I think I posted here about Pogacar probably losing more time due to his “youthfull exuberance”, but I hope he learns from his experiences at this years TdF. He has the ability to win GT’s now he has to learn all the ways of how to win. With a weaker team then Jumbo V he’ll have to learn or face the same problem over and over again. One of the joys of watching an “old hand” like Nibali is the uncanny ability of knowing exactly when to try an attack.
…. and which attacks to cover (continuing your comment about Nibali). I don’t think Nibali would have gone all in to chase down Roglic. Vingegaard was the clear leader and top rider to follow.
I wonder if Pogacar might end up with a run similar to Anquetil? Anquetil won the TDF in 1957 and was then beaten by several riders over the next three years. He came back in 1961 as a much stronger and wiser rider and was dominant over the following four Tours.
Pogacar has two wins already, but we could see an interregnum where he re-tools his approach and comes back stronger and wiser. He’s still very young and has a lot of years ahead of him when he could win the TDF. Vingegaard and Jumbo look to be in the cat bird seats now but we have seen past TDF winners look to be set for long runs of winning, only to never reach the top again. Ullrich is the prime example of that but one must also look at Fignon.
Ullrich podiumed several times after his 97 win but never finished in yellow again. Fignon looked locked on for a long stretch at the top after he took the four time winner Hinault apart in 84, only to see it never happen.
I see Bernal rejoining the top tier of GT riders for the yellow jersey battle over the next few years. Everyone seems to discount his chances against pogacar/vingegaard.
Yes, and it’s not a mistake. He is good, no doubt, but can he TT like the top3 of 2022?
And first let’s hope he will return just as good as he was.
I ‘m pretty sure Jensen Plowright is heading to Alpecin-Deceuninck, not DSM.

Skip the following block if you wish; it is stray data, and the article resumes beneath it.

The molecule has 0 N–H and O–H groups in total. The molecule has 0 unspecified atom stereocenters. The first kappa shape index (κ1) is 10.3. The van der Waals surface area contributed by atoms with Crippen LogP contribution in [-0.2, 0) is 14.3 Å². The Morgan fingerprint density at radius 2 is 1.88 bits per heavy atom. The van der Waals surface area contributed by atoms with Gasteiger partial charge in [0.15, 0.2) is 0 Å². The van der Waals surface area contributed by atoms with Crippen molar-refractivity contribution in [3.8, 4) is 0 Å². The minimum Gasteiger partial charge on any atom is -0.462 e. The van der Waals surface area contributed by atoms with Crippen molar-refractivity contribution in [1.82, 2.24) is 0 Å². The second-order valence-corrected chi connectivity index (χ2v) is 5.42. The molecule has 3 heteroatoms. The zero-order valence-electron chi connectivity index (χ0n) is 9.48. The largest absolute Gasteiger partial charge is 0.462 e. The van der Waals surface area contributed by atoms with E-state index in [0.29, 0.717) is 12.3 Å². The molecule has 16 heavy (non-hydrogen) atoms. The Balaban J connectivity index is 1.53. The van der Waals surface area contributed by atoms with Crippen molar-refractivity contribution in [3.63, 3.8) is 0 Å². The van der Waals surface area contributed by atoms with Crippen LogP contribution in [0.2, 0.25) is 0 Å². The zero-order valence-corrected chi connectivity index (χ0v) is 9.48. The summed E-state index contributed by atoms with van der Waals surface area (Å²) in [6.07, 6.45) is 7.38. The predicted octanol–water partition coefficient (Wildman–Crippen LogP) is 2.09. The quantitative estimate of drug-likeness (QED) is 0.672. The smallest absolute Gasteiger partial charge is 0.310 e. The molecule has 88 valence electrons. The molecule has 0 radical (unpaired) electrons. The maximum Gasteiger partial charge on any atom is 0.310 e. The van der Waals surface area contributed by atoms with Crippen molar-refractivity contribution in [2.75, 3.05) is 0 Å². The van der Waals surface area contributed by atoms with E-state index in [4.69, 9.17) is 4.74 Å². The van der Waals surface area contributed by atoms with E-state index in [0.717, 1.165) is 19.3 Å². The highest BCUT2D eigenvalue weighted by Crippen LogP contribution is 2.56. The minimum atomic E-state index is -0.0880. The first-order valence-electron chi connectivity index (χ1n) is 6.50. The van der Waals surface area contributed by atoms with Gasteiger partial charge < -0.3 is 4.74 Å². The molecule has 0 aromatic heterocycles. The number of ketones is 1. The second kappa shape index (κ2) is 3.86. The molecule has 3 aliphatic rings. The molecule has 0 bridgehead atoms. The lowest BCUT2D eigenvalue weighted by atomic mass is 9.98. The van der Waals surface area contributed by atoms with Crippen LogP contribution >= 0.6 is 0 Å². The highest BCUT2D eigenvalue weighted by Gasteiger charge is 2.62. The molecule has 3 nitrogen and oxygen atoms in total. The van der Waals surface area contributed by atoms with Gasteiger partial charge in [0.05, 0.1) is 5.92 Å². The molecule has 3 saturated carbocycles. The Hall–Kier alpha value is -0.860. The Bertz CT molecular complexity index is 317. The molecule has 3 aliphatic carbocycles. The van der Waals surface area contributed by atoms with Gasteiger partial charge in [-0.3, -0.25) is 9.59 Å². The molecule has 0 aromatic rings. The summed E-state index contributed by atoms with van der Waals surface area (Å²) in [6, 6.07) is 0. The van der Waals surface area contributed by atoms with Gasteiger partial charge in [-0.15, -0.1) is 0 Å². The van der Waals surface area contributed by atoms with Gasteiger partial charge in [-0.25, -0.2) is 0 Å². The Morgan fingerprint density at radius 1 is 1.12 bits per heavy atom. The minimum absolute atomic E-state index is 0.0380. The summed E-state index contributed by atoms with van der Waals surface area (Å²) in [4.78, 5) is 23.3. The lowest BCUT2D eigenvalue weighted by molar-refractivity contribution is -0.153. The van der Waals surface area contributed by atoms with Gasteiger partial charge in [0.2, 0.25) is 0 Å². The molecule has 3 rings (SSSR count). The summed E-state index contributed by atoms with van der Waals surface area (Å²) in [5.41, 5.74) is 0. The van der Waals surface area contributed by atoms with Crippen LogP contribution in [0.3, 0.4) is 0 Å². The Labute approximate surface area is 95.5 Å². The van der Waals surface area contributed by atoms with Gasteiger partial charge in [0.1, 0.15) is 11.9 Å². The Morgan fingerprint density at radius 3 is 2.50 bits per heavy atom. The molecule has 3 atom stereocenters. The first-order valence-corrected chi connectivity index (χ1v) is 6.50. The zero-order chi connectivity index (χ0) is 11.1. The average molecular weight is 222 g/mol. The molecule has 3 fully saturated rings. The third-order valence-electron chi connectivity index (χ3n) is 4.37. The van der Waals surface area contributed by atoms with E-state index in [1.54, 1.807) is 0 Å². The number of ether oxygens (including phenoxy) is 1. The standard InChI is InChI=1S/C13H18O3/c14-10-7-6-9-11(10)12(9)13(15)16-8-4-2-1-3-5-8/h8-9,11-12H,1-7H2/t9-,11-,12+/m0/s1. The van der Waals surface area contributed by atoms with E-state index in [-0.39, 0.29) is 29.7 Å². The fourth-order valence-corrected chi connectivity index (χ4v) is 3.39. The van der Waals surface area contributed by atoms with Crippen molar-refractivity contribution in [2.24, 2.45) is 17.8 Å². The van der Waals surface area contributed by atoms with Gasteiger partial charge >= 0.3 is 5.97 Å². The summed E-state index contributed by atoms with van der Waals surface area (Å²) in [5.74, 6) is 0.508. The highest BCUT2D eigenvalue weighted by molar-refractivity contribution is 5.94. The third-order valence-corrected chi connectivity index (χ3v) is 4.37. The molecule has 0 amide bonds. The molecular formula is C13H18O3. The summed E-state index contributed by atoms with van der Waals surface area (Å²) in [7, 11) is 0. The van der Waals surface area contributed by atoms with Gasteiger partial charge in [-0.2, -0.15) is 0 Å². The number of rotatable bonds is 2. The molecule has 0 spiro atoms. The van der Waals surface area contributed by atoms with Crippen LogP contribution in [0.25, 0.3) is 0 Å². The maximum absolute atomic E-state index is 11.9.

With regards to the Volta a Portugal, the authorities have let it become a very dark comedy. Hopefully the recent raids will finally straighten things out.
The big interesting question in my mind is, what will Roglic do now at Jumbo V? He’s under contract until 2026 when he’ll be 36, but after this year’s TdF it seems he’ll be second choice for “protected rider”. He could well do the Giro/Vuelta double, but he’d need a good team to back him up, and the A-team will be at the TdF of course.
I don’t see a problem with Roglic’s current position. Obviously he has a big salary, but he’s a great teammate and always appears pretty realistic about his own chances. I think he’ll continue to be a strong member of the team.
Avoid crashes, and other type of time losses. Maybe Jonas can’t, and voila, he can go for the win.
He’s in a very good place, I think.
Glad to hear that about FdJ – think what you like about Marc Madiot, but it’s critical for cycling that a French team has some level of success… the fanbase depends on it and the sport is more interesting for it.
Thank you Inrng for discussing these topics – makes the sport much more interesting than an anglo-focused/dominant peloton.
To understand the crazy speed at this year’s TdF, this I think puts it into perspective,
“The Lanterne Rouge in the 2022 TdF was Caleb Ewan. Ewan completed the 3,349.8 km course 85h 14′ 02″, which works out to 39.3 kph.
There was only one GC winner before 1998 who was faster than 39.3. That was in 1992, when the top three in GC were faster than 39.3 kph.
To put that in perspective, the first three GC finishers in 1992 aside, the LAST PLACE GC FINISHER in the 2022 TdF was faster than EVERY RACER IN EVERY TdF from 1903 to 1997.”
I recall GTs only a few years ago where the basic result of the stage (i.e., bunch sprint, small breakaway group) was known 100+km from the finish and everyone would ride accordingly, sometimes pretty slowly. That just didn’t happen at this year’s TdF. Every stage felt like it was up for grabs, and there always seemed to be someone (often WvA) willing to work to keep it interesting. That also made it nearly impossible for the break to form, making for incredibly fast early hours of stages. I would have hated to be a sprinter trying to have any success in such conditions.